Under the leadership of Joseph S. Johnston, Jr., one of AAC&U's vice presidents for programs, several projects on liberal learning in professional majors have explored additional ways of fostering integrative liberal learning. Integrity challenged the unproductive gap that still prevails between liberal and preprofessional studies and AAC&U's initiatives on professional majors have tried to close that divide.
Drawing on our systematic study of teacher preparation curricula, Those Who Can, AAC&U's 1988 Rockefeller Foundation–funded report on teacher education challenges the Holmes Group's influential recommendation that future teachers should first learn a subject through a liberal arts major and then, in a separate graduate program in education, learn how to teach that subject.10 Instead, Those Who Can suggests, the academy should create interdisciplinary preparatory courses that recognize the interconnections between learning the content and methodology of a field and learning how to teach that field. Such integrative courses, drawing together disciplinary subject matter and knowledge about teaching and learning, would deepen students' understanding of their own subject in a way that education courses, taken out of context, could scarcely hope to achieve.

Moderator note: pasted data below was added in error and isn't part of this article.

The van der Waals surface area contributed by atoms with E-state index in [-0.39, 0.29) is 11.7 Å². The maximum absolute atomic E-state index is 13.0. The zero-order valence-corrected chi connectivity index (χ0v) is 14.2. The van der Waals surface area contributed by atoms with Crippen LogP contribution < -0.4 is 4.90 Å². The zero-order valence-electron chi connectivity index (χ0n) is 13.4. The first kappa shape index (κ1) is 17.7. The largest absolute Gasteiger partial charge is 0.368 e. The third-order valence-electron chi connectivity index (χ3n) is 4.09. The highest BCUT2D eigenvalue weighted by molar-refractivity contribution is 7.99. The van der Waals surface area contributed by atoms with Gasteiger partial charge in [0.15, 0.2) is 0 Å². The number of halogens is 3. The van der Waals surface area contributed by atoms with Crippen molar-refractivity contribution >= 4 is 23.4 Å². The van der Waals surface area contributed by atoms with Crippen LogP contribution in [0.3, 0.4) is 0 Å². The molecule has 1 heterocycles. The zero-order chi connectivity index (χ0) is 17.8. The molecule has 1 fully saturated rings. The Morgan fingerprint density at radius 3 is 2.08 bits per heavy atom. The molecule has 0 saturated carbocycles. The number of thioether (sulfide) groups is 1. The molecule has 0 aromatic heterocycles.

With subsequent funding from the National Endowment for the Humanities, AAC&U created in 1992 a national network of institutions working to develop integrative curricular designs that connect liberal arts subject matter with pedagogical preparation appropriate to the subject. A recent issue of Liberal Education (Winter 1994) reports on the approaches these experimenting institutions are taking to the challenge of future teachers' integrative learning.
Johnston and a network of national advisors have devised other approaches to integrative learning for engineering and business majors. Recognizing that engineering students typically take but a handful of quite unrelated courses in the humanities and social sciences, AAC&U worked with the Accrediting Board for Engineering and Technology (ABET) to explore ways of focusing and enriching engineering students' liberal learning through humanities and social sciences offerings. The resulting 1988 study, Unfinished Design, offers a variety of strategies for broadening engineering students' understanding of the societal context in which they will practice their profession.11
Unfinished Design describes a series of model liberal studies programs developed especially for engineering students that explore the effects of science and technology on societies past and present. But recognizing that not every institution has the resources to develop a comprehensive and integrative science and society curriculum, the report also recommended teaching engineering students themselves how to plan thematic liberal studies concentrations that are both individually meaningful and educationally coherent. Such topics as engineering and aesthetics; cognitive science; public policy or environment; energy, and resources, Unfinished Design suggests, would both focus engineering students' general education and significantly enrich their professional consciousness. Whatever the particular curricular strategy, Unfinished Design argues, institutions should help engineering students experience the humanities and social sciences as resources with their own focus and coherence, not simply as a set of arbitrary requirements, unconnected and unconnectable to students' most compelling interests.